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Judges find stop violated Fourth Amendment

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The 7th Circuit Court of Appeals ruled a defendant's stop by police and subsequent search of a wheelbarrow he was pushing - which led to convictions of burglary and theft - violated the man's Fourth Amendment rights. The Circuit Court ordered the defendant's petition for habeas corpus be granted.

The District Court denied Kenneth Gentry's petition for habeas corpus. Gentry's petition was his most recent attempt to overturn his convictions following his 1999 arrest in Indianapolis. Police stopped Gentry walking down the street following a report of a suspicious person by neighbors. Gentry was pushing a wheelbarrow filled with items, some partially covered by a raincoat. The officers told Gentry to put his hands up, patted him down, and found a garage door opener on him. One officer tried the opener on nearby garages and discovered the opener and many of the items in the wheelbarrow, including the wheelbarrow - were stolen.

Gentry filed a pro se motion to suppress evidence but the record doesn't show whether the trial court ever ruled on it. His attorney never moved to suppress the evidence, objected to its introduction or addressed the pro se motion with the court. His appeals, including post-conviction relief, were denied by the Indiana Court of Appeals and Indiana Supreme Court.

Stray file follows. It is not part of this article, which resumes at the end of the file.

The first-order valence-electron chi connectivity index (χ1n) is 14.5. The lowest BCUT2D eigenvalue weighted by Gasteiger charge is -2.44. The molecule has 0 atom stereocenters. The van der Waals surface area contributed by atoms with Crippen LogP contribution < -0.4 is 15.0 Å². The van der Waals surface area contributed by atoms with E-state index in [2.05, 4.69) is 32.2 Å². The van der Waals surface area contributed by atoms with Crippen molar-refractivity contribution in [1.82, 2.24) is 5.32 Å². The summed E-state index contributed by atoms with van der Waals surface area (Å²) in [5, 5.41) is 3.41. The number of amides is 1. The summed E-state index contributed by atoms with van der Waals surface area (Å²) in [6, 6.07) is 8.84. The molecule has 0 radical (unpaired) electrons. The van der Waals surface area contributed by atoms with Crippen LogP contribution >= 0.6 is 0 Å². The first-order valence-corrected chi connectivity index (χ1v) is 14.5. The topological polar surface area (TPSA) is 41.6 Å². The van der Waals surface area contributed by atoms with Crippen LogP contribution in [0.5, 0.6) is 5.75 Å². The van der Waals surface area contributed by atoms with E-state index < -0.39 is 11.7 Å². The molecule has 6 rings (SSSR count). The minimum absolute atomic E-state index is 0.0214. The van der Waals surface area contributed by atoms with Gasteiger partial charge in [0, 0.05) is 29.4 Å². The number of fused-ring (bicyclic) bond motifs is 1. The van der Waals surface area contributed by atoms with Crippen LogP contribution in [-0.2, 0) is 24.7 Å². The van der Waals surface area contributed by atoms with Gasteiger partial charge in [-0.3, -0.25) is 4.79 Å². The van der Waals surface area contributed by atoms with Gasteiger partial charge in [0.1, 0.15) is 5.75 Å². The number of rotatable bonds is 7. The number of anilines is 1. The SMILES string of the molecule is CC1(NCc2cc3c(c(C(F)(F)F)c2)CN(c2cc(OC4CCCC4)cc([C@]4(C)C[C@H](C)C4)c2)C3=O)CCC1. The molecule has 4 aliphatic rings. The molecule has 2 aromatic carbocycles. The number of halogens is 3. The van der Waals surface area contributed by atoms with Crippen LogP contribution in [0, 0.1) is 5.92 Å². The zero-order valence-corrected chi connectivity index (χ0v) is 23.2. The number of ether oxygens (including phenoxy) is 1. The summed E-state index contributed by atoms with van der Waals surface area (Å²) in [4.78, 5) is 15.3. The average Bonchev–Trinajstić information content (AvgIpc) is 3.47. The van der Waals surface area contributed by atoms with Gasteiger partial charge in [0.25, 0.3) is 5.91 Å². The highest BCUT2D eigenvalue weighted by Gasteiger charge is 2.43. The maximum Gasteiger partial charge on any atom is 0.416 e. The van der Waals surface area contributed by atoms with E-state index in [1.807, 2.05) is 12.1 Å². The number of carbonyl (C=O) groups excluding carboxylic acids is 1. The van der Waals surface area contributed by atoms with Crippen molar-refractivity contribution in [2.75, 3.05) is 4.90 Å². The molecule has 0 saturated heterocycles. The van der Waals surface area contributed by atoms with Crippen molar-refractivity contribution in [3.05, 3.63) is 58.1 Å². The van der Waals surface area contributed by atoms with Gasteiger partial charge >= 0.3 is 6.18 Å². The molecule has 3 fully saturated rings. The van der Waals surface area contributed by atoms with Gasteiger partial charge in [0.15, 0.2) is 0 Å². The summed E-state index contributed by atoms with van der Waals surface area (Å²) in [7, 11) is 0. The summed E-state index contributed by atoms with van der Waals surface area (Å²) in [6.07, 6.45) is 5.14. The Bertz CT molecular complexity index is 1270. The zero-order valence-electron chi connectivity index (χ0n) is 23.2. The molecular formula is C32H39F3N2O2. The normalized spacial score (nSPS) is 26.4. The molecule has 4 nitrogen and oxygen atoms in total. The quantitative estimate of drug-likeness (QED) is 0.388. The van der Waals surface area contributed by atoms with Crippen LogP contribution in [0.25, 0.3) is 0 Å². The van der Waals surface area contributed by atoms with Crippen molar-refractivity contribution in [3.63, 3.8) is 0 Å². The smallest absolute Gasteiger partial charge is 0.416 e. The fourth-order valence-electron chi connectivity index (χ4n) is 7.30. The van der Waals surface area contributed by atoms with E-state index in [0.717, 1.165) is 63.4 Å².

In Kenneth E. Gentry v. Mark R. Sevier, superintendent of the Miami Correctional Facility, No. 08-3574, the 7th Circuit reversed the District Court's denial of the petition for habeas corpus, finding the officers didn't have reasonable suspicion to justify the Terry stop or the pat-down of Gentry. Gentry was stopped because of a suspicious person report and was doing nothing more than pushing a wheelbarrow down the street. He even stopped when the police approached him. The officers could have just engaged Gentry in conversation and asked to search the wheelbarrow, but the stop was intrusive and non-consensual because he was ordered to stop and patted down, wrote Northern Illinois U.S. District Judge Samuel Der-Yeghiayan, who was sitting by designation on the Circuit Court.

When the officers discovered the bulge in Gentry's pants was just a garage opener, it should have ended the search, but instead an officer took it to see if it opened a nearby garage. Also, the officers needed to have a warrant to search through the wheelbarrow, even though some of the items were in plain sight. They had no reasonable suspicion that Gentry committed a crime until the officer using the garage door discovered it belonged to someone else, wrote the judge.

The Circuit Court also concluded that Gentry received ineffective assistance of counsel because his attorney didn't file a motion to suppress the evidence. The decision of the attorney to not seek to suppress the evidence based on the violation of Gentry's Fourth Amendment rights "is beyond the pale of an objectively reasonable strategy," wrote Judge Der-Yeghiayan.

The Circuit judges instructed the District Court to grant the petition and to release Gentry if the state decides not to retry him within 120 days.